Today the Vangua printed a back-page interview with William Easterly, an American economist who used to work for the World Bank. He's a lefty Democrat, against the war, not fond of Bush, and prejudiced against Middle America. However, he points out that wars are lousy for the economy because they create uncertainty and that oil wasn't a motive in the war, since "if Bush wants more oil, there are many friendly countries willing to sell it to him." Also, arms manufacturers are such a small part of the US economy that their gains in production are way more than offset by the losses any war would cause to the economy as a whole. He also said, most importantly to him since he's written a book about it, that charity to the Third World don't work no good at all and the only ways to improve Third World countries are to lower immigration barriers so students and workers can come North and gain the necessary experience, and to eliminate customs barriers so that when they are able to produce something cheaper than we can, they can sell it in our markets.
So three cheers for Mr. Easterly, even if he is a lefty Democrat ashamed of his West Virginia roots, for saying "The demagogy of NGOs and institutional charities while we keep them from competing is the problem. It's more comfortable for us to give them charity than to open our markets and our frontiers so that they can share our salaries and jobs." That would be putting our walk where our talk is. It's much easier to yell about peace and love than it is to actually get any changes made that are actually going to help people, and those changes are going to have a short-term cost and a long-term benefit for us. We're going to have to adjust to the short-term shock of actually dealing with cut-price competition that is willing to outwork us.
Not a single one of the oh-we're-so-moral "No a la guerra" marchers is aware that we can only help the poor by letting them help themselves. In fact, 95% of them would be against it because they're afraid of immigration and competition, and they're very generous about demonstrating in the street when they think a problem doesn't affect them personally. But they won't agree to anything that might interfere with the security of their peaceful bourgeois lives. And they like them moros just fine over there on the other side of the Med, but they're not real big on havin' 'em in Terrassa and El Ejído and Tàrrega.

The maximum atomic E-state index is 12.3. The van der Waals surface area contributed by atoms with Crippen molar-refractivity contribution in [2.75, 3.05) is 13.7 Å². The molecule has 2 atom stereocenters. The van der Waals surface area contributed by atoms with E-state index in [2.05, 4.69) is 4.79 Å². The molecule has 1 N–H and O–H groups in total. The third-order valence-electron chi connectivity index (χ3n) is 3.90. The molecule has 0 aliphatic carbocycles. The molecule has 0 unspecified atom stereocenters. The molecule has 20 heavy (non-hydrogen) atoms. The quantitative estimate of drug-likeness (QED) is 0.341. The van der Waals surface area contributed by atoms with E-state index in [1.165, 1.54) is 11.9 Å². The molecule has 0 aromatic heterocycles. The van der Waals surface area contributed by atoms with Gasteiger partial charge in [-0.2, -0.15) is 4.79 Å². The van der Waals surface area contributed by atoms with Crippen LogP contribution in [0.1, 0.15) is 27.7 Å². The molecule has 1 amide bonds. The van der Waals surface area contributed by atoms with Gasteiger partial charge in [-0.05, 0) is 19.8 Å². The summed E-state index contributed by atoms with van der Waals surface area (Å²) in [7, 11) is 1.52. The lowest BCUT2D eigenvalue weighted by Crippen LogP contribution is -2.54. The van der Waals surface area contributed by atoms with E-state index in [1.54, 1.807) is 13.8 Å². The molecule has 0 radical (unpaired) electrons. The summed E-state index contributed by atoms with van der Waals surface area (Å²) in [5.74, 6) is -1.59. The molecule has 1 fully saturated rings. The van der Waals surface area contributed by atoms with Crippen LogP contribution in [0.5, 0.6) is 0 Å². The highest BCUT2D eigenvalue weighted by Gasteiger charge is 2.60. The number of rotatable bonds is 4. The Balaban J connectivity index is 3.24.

Sorry. That's how the free market works, people, and yelling about how this shouldn't be so is like yelling at the waves to stop breaking on the shore. And it's the only way to help those poor folks become prosperous. That is, if you actually care anything about their welfare.
Here's a small article about Mr. Easterly from yesterday's Vangua by the X-man himself, Xavier Mas de Xaxàs, former correspondent in Washington who has seen at least part of the light since coming home. He went just a little bit native over there and he didn't recognize it until he came back here, I figure.
Economist Easterly casts doubt on Barcelona aid to Iraq
There are cities that have no restraint when it comes to solidarity with other cities at war. Barcelona is an example. It did so with Sarajevo and it will do it again with Baghdad. Mayor Joan Clos met last Friday with 25 NGOs to prepare the aid that will be sent to Iraq.
these actions, however, do not convince William Easterly, one of the most prestigious American economists. His specialty is development and his theory is that no action of solidarity is successful if it is not accompanied by incentives for the affected populace to help itself. In this sense, he does not believe that cities are in a better position than states to reconstruct the damages of war. Barcelona, for example, may cmake Baghdad's water supply potable, and this will have an immediate positive effect, but then it will not function without some public or private entity that is honest and effective.
Easterly, who was in Barcelona yesterday promoting his book, "In Search of Growth", believes that Barcelona, like the World Bank and the NGOs, fall into the temptation of offering aid that serves its own mediatic interests but not the people who need it. Barceloan, for example, didn't only send aid to Sarajevo, but opened an office there that built housing, schools, and services. This effort, however, was not supported by wider actions that would have guaranteed the correct use of this infrastructure. Easterly, now a professor at NYU, considers that Western solidarity always ends up in whatever programs will get the biggest possible headlines, as is now happening in Iraq. This dynamic, impatient and not transparent, damages the majority of the poor countries and has caused reconstruction plans in Palestine, Bosnia, Kosovo, Haiti, Afghanistan, and Somalia to fail.